Google Glass Experiences

Google_GlasssWe purchased a Google glass and allowed a number of leaders to test drive it for several weeks. Here are the responses of those who gave us feedback about their experiences. Clearly, Google is still developing this technology. We’ll see which improvements come in the next round.

Brian James

  1. I don’t think Glass itself is going to go mainstream, but it introduces a different aspect of wearable technology. It works well enough that it has proven the concept. It is viable technology. In the near term, I see this being used in things like manufacturing and perhaps medicine and sports.
  2. I’m not sure if prolonged use will have detrimental impact on one’s eyes. While it does not obstruct your vision, I definitely noticed an impact on my eyes from looking up at the screen and focusing on it.
  3. One of the applications I thought might be interesting would be a prayer-oriented adaptation of Google’s own FIeld Trip, an AR app that provides info on landmarks around you.

Kirk Wilson (Operation Mobilization)

  1. We used the glass here in Denver as well as in Belgium with a number of OM’s area IT administrators from around the globe. In general we found it to be ‘fiddly’ in that it takes a while for any user to become even remotely adept at using it.
  2. Clearly those wearing glasses have the worst situation. They can not use this development unit at all as it sits to far forward for it to detect that it is on a persons head.  This means that if you need corrective lenses you will certainly have to buy a custom pair of google glass (ouch!)
  3. Users found the voice recognition reasonable. Which was surprising even in moderate noise situations. Some with thick accents from South Africa had much more trouble with it.
  4. Most felt very ‘uncomfortable’ wearing the glass.  Its much more obtrusive in person that one would expect. This will certainly limit the overall viability for many. We can certainly see its use in some ‘work’ environments. But not as a mainstream everyday wearable.
  5. Talking, tilting, swiping, tapping likely would become more ‘normal’ for a user, but to start with it is very obstructive to what you are trying to do. Again this may be just initial learning curve issues.
  6. From a ministry perspective, I’d love to see an audio bible application, daily devotional type like YouVersion.  The audio feedback, reading mode would allow for you to work on something while hearing/seeing as needed the scripture. Other applications we thought of were, ‘virtual tour’ of sites such as the holy lands where you can use the positioning/compass functions for a virtual 3D tour.

Jay Clark (Mission Aviation Fellowship-Learning Technologies)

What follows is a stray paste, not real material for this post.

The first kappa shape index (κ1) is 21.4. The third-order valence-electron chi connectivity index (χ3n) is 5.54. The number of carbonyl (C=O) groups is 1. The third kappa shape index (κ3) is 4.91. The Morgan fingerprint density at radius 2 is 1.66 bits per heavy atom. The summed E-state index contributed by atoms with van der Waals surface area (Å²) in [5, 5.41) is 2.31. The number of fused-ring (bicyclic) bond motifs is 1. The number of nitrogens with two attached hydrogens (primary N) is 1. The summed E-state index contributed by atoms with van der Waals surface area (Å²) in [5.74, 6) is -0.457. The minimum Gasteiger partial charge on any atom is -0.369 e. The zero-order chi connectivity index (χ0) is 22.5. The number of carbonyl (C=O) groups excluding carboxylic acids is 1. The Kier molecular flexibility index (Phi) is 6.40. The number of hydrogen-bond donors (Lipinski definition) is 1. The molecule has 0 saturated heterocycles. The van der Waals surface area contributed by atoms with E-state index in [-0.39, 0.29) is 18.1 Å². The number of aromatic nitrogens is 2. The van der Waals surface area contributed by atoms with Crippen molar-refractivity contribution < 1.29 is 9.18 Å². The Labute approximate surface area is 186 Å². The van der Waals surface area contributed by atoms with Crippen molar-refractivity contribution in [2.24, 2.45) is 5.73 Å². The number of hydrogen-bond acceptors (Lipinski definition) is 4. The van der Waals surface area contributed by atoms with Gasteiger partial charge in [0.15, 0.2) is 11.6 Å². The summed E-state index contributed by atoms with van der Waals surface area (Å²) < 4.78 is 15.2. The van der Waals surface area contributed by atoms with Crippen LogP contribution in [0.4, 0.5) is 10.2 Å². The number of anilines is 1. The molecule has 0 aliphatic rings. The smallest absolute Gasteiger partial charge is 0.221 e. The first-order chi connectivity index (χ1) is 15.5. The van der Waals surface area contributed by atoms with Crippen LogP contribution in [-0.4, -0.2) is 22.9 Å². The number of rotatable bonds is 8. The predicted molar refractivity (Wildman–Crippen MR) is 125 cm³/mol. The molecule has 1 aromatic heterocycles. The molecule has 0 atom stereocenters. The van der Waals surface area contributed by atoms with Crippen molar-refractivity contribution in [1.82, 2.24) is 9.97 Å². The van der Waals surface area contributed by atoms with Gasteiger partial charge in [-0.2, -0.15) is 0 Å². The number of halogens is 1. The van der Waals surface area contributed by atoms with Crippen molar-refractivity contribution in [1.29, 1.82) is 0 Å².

1. One of the biggest obstacles for me was the whole “I wear glasses and rarely use contact lenses,” so I used the Glass far less frequently than I would otherwise have.
  2. I found it more challenging than I expected to learn how to use the different gestures. I was constantly forgetting which direction to swipe and exiting apps or sections of an app.
  3. My main goal was to try it out in an offline context. I found that only a few device-tied features ended up working (the compass in particular).
  4. Without being paired to an Android device via Bluetooth, setting it up on a Wi-Fi network with a password required internet access (or a JavaScript QR code generator already available to you).
  5. I tried connecting to a LibraryBox – and it was quite a chore to get to the content… There’s no general web browsing app… Here’s how I eventually did it.
    1. Install the QR Lens glassware app (need to do this first).
    2. Using the Glass app on my Android, connect the Glass to my LibraryBox’s SSID.
    3. Using a computer web browser, go to https://www.the-qrcode-generator.com/, setup a QR code for http://192.168.1.1
    4. “Ok Glass, recognize this”, tap, tap, tap (extra taps for emphasis)
    5. Then I got connected to the LibraryBox and could navigate (in theory – it took me a while to realize I should move my head around while 2-finger pressing on the touchpad to select links). This is where I was constantly accidentally exiting the app – scrolling up/down is actually a side-to-side motion on the touchpad.
  6. Here are some famous last words: Aside from a heavily-involved design and development process to make a really awesome ministry app (with lots of focus groups, research, etc), I don’t think Glass will be all that useful in ministry or missions…well, maybe it could be used as a teleprompter for preaching, but then you’d have the pastor looking up and to the left (from the perspective in the pews), which is one sign of lying… not good. 🙂

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